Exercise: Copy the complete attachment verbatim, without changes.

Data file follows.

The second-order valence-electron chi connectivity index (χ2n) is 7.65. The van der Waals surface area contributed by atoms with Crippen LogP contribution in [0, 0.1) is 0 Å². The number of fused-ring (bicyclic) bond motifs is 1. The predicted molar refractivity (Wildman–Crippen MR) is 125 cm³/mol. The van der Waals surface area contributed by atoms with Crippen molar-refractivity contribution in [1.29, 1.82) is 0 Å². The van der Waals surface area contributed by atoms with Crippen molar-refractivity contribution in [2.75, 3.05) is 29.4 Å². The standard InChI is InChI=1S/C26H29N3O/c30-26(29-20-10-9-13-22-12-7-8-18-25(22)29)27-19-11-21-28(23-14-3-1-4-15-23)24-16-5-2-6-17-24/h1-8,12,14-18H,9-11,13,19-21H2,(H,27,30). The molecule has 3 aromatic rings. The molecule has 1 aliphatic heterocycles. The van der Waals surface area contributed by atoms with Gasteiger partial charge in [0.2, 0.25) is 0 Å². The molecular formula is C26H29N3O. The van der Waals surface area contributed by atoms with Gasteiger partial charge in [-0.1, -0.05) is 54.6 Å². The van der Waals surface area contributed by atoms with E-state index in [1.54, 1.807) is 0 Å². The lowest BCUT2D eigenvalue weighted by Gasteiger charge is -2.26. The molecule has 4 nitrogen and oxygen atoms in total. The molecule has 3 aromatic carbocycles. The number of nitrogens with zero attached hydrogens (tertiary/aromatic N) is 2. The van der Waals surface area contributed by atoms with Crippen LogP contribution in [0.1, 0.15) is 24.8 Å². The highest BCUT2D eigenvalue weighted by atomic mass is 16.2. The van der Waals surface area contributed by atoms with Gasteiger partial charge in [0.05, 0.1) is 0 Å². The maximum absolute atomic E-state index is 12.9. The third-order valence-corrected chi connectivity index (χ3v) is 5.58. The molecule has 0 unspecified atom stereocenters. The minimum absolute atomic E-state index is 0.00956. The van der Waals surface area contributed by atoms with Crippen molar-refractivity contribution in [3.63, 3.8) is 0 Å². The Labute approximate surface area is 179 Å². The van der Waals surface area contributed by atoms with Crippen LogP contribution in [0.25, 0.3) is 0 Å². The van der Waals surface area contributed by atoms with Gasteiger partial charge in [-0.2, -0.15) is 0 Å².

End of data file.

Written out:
The second-order valence-electron chi connectivity index (χ2n) is 7.65. The van der Waals surface area contributed by atoms with Crippen LogP contribution in [0, 0.1) is 0 Å². The number of fused-ring (bicyclic) bond motifs is 1. The predicted molar refractivity (Wildman–Crippen MR) is 125 cm³/mol. The van der Waals surface area contributed by atoms with Crippen molar-refractivity contribution in [1.29, 1.82) is 0 Å². The van der Waals surface area contributed by atoms with Crippen molar-refractivity contribution in [2.75, 3.05) is 29.4 Å². The standard InChI is InChI=1S/C26H29N3O/c30-26(29-20-10-9-13-22-12-7-8-18-25(22)29)27-19-11-21-28(23-14-3-1-4-15-23)24-16-5-2-6-17-24/h1-8,12,14-18H,9-11,13,19-21H2,(H,27,30). The molecule has 3 aromatic rings. The molecule has 1 aliphatic heterocycles. The van der Waals surface area contributed by atoms with Gasteiger partial charge in [0.2, 0.25) is 0 Å². The molecular formula is C26H29N3O. The van der Waals surface area contributed by atoms with Gasteiger partial charge in [-0.1, -0.05) is 54.6 Å². The van der Waals surface area contributed by atoms with E-state index in [1.54, 1.807) is 0 Å². The lowest BCUT2D eigenvalue weighted by Gasteiger charge is -2.26. The molecule has 4 nitrogen and oxygen atoms in total. The molecule has 3 aromatic carbocycles. The number of nitrogens with zero attached hydrogens (tertiary/aromatic N) is 2. The van der Waals surface area contributed by atoms with Crippen LogP contribution in [0.1, 0.15) is 24.8 Å². The highest BCUT2D eigenvalue weighted by atomic mass is 16.2. The van der Waals surface area contributed by atoms with Gasteiger partial charge in [0.05, 0.1) is 0 Å². The maximum absolute atomic E-state index is 12.9. The third-order valence-corrected chi connectivity index (χ3v) is 5.58. The molecule has 0 unspecified atom stereocenters. The minimum absolute atomic E-state index is 0.00956. The van der Waals surface area contributed by atoms with Crippen molar-refractivity contribution in [3.63, 3.8) is 0 Å². The Labute approximate surface area is 179 Å². The van der Waals surface area contributed by atoms with Crippen LogP contribution in [0.25, 0.3) is 0 Å². The van der Waals surface area contributed by atoms with Gasteiger partial charge in [-0.2, -0.15) is 0 Å².